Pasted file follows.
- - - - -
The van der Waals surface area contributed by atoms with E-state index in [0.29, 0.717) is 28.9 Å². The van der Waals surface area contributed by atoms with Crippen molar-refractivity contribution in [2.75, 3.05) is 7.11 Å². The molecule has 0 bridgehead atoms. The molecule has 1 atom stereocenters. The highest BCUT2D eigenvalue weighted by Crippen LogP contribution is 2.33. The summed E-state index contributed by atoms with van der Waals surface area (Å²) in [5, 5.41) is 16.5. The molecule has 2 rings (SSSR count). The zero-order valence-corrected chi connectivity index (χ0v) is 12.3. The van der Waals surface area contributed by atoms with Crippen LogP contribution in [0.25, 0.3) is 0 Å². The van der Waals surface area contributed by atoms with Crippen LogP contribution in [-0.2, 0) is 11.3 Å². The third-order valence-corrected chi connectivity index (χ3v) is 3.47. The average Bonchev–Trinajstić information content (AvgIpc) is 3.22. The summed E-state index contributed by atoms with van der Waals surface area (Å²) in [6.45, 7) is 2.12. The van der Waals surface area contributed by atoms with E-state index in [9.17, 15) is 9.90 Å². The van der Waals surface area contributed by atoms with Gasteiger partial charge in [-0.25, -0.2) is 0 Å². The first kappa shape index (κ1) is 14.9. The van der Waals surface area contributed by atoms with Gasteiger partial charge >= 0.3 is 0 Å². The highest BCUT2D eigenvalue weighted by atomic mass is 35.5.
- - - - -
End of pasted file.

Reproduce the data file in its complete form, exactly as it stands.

The van der Waals surface area contributed by atoms with E-state index in [0.29, 0.717) is 28.9 Å². The van der Waals surface area contributed by atoms with Crippen molar-refractivity contribution in [2.75, 3.05) is 7.11 Å². The molecule has 0 bridgehead atoms. The molecule has 1 atom stereocenters. The highest BCUT2D eigenvalue weighted by Crippen LogP contribution is 2.33. The summed E-state index contributed by atoms with van der Waals surface area (Å²) in [5, 5.41) is 16.5. The molecule has 2 rings (SSSR count). The zero-order valence-corrected chi connectivity index (χ0v) is 12.3. The van der Waals surface area contributed by atoms with Crippen LogP contribution in [0.25, 0.3) is 0 Å². The van der Waals surface area contributed by atoms with Crippen LogP contribution in [-0.2, 0) is 11.3 Å². The third-order valence-corrected chi connectivity index (χ3v) is 3.47. The average Bonchev–Trinajstić information content (AvgIpc) is 3.22. The summed E-state index contributed by atoms with van der Waals surface area (Å²) in [6.45, 7) is 2.12. The van der Waals surface area contributed by atoms with E-state index in [9.17, 15) is 9.90 Å². The van der Waals surface area contributed by atoms with Gasteiger partial charge in [-0.25, -0.2) is 0 Å². The first kappa shape index (κ1) is 14.9. The van der Waals surface area contributed by atoms with Gasteiger partial charge >= 0.3 is 0 Å². The highest BCUT2D eigenvalue weighted by atomic mass is 35.5.